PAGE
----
Analysis of a liberalised German Gas Market
AbstractEuropean gas markets are experiencing fundamental change due to decrease in domestic production, increase in demand and liberalisation efforts of the European Union. Germany represents the biggest single market in Continental Europe and is also a major transit country for gas. Gas market liberalisation in Germany, however, has so far shown few effects. In this paper we look at how third party network access in an entry-exit regime with different balancing zones (“market areas”) will influence the market. We have developed a multi-regional, inter-temporal model for Germany including transit flows to and from neighbouring countries with monthly resolution. The model is based on the following assumptions: Long term import contracts will stay in effect, network access is regulated based on an entry-exit-system, domestic production will continue to decline, no new infrastructure projects that are not known today can become operational before 2009 and access to storage is not regulated. The model focuses on the transmission system, looking at transit flows between entry-exit-zones. The model proves to be a valuable tool for analysing different set-ups of market areas. Preliminary model results did not confirm the need for 19 market areas in Germany. Data availability still needs to be improved, in order to allow a more detailed analysis and produce tangible and robust results.
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Bibliographic InfoPaper provided by Center for Network Industries and Infrastructure (CNI) in its series Working Papers with number 2006-11.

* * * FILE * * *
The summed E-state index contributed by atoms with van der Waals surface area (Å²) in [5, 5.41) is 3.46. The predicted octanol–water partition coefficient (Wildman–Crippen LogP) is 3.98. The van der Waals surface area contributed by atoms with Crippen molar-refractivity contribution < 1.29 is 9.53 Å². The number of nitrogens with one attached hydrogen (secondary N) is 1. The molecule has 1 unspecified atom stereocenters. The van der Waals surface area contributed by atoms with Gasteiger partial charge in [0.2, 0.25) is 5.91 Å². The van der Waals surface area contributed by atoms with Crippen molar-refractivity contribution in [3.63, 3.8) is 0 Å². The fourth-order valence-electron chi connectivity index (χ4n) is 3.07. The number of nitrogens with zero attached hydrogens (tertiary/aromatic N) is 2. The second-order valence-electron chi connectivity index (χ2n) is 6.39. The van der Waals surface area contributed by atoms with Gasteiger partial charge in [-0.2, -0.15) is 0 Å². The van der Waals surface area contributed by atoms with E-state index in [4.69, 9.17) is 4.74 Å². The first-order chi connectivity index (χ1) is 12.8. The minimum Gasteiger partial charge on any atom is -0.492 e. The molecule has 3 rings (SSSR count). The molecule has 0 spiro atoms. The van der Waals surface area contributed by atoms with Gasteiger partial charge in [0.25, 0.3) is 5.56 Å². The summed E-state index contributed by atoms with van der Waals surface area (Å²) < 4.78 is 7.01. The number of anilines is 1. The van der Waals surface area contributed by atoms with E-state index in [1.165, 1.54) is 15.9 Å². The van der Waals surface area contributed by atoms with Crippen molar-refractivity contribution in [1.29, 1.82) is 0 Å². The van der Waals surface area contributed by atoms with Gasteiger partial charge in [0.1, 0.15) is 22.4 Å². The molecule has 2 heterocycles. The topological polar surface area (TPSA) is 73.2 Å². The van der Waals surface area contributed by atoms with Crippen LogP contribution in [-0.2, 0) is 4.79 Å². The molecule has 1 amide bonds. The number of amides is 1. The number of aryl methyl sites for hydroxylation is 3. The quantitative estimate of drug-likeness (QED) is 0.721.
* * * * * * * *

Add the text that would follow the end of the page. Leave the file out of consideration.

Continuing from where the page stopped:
Length: 16 pages
Date of creation: 2006
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natural gas; trading; regulation; network industry; linear optimisation;
Find related papers by JEL classification:
- L95 - Industrial Organization - - Industry Studies: Transportation and Utilities - - - Gas Utilities; Pipelines; Water Utilities
- L14 - Industrial Organization - - Market Structure, Firm Strategy, and Market Performance - - - Transactional Relationships; Contracts and Reputation
- Q41 - Agricultural and Natural Resource Economics; Environmental and Ecological Economics - - Energy - - - Demand and Supply
- C61 - Mathematical and Quantitative Methods - - Mathematical Methods; Programming Models; Mathematical and Simulation Modeling - - - Optimization Techniques; Programming Models; Dynamic Analysis
This paper has been announced in the following NEP Reports:
- NEP-ALL-2007-01-14 (All new papers)
- NEP-COM-2007-01-14 (Industrial Competition)
- NEP-EEC-2007-01-14 (European Economics)
- NEP-ENE-2007-01-14 (Energy Economics)
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